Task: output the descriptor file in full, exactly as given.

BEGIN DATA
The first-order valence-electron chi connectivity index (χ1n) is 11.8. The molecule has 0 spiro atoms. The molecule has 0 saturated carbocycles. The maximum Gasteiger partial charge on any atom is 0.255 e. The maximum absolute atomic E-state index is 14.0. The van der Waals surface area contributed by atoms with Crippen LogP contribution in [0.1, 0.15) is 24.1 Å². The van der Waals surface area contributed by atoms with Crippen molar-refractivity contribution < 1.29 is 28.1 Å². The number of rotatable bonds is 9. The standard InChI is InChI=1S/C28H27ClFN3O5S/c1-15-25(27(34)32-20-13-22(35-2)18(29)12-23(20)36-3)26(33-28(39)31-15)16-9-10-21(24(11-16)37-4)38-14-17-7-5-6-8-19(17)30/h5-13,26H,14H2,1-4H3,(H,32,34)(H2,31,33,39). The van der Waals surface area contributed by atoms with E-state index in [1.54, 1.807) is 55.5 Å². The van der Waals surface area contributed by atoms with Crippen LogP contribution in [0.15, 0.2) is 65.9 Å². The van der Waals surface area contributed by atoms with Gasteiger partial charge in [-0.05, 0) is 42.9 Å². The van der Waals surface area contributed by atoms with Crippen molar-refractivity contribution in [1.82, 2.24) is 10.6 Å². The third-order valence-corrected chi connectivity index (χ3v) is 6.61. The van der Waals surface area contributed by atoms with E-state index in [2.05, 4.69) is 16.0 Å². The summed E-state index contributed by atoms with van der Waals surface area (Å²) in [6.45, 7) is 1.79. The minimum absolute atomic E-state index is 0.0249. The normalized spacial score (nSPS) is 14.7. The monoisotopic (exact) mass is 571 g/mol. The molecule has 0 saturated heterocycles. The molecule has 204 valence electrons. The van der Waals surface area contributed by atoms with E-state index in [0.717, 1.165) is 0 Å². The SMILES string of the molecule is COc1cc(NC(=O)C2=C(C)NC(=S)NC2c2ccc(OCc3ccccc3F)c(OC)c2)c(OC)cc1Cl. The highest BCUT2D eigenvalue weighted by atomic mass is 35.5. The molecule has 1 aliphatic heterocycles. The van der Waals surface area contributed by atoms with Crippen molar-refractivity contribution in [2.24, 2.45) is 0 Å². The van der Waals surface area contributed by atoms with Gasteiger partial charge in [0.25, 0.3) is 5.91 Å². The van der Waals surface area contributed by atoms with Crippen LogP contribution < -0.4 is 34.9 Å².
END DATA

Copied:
The first-order valence-electron chi connectivity index (χ1n) is 11.8. The molecule has 0 spiro atoms. The molecule has 0 saturated carbocycles. The maximum Gasteiger partial charge on any atom is 0.255 e. The maximum absolute atomic E-state index is 14.0. The van der Waals surface area contributed by atoms with Crippen LogP contribution in [0.1, 0.15) is 24.1 Å². The van der Waals surface area contributed by atoms with Crippen molar-refractivity contribution < 1.29 is 28.1 Å². The number of rotatable bonds is 9. The standard InChI is InChI=1S/C28H27ClFN3O5S/c1-15-25(27(34)32-20-13-22(35-2)18(29)12-23(20)36-3)26(33-28(39)31-15)16-9-10-21(24(11-16)37-4)38-14-17-7-5-6-8-19(17)30/h5-13,26H,14H2,1-4H3,(H,32,34)(H2,31,33,39). The van der Waals surface area contributed by atoms with E-state index in [1.54, 1.807) is 55.5 Å². The van der Waals surface area contributed by atoms with Crippen LogP contribution in [0.15, 0.2) is 65.9 Å². The van der Waals surface area contributed by atoms with Gasteiger partial charge in [-0.05, 0) is 42.9 Å². The van der Waals surface area contributed by atoms with Crippen molar-refractivity contribution in [1.82, 2.24) is 10.6 Å². The third-order valence-corrected chi connectivity index (χ3v) is 6.61. The van der Waals surface area contributed by atoms with E-state index in [2.05, 4.69) is 16.0 Å². The summed E-state index contributed by atoms with van der Waals surface area (Å²) in [6.45, 7) is 1.79. The minimum absolute atomic E-state index is 0.0249. The normalized spacial score (nSPS) is 14.7. The monoisotopic (exact) mass is 571 g/mol. The molecule has 0 saturated heterocycles. The molecule has 204 valence electrons. The van der Waals surface area contributed by atoms with E-state index in [0.717, 1.165) is 0 Å². The SMILES string of the molecule is COc1cc(NC(=O)C2=C(C)NC(=S)NC2c2ccc(OCc3ccccc3F)c(OC)c2)c(OC)cc1Cl. The highest BCUT2D eigenvalue weighted by atomic mass is 35.5. The molecule has 1 aliphatic heterocycles. The van der Waals surface area contributed by atoms with Crippen molar-refractivity contribution in [2.24, 2.45) is 0 Å². The van der Waals surface area contributed by atoms with Gasteiger partial charge in [0.25, 0.3) is 5.91 Å². The van der Waals surface area contributed by atoms with Crippen LogP contribution < -0.4 is 34.9 Å².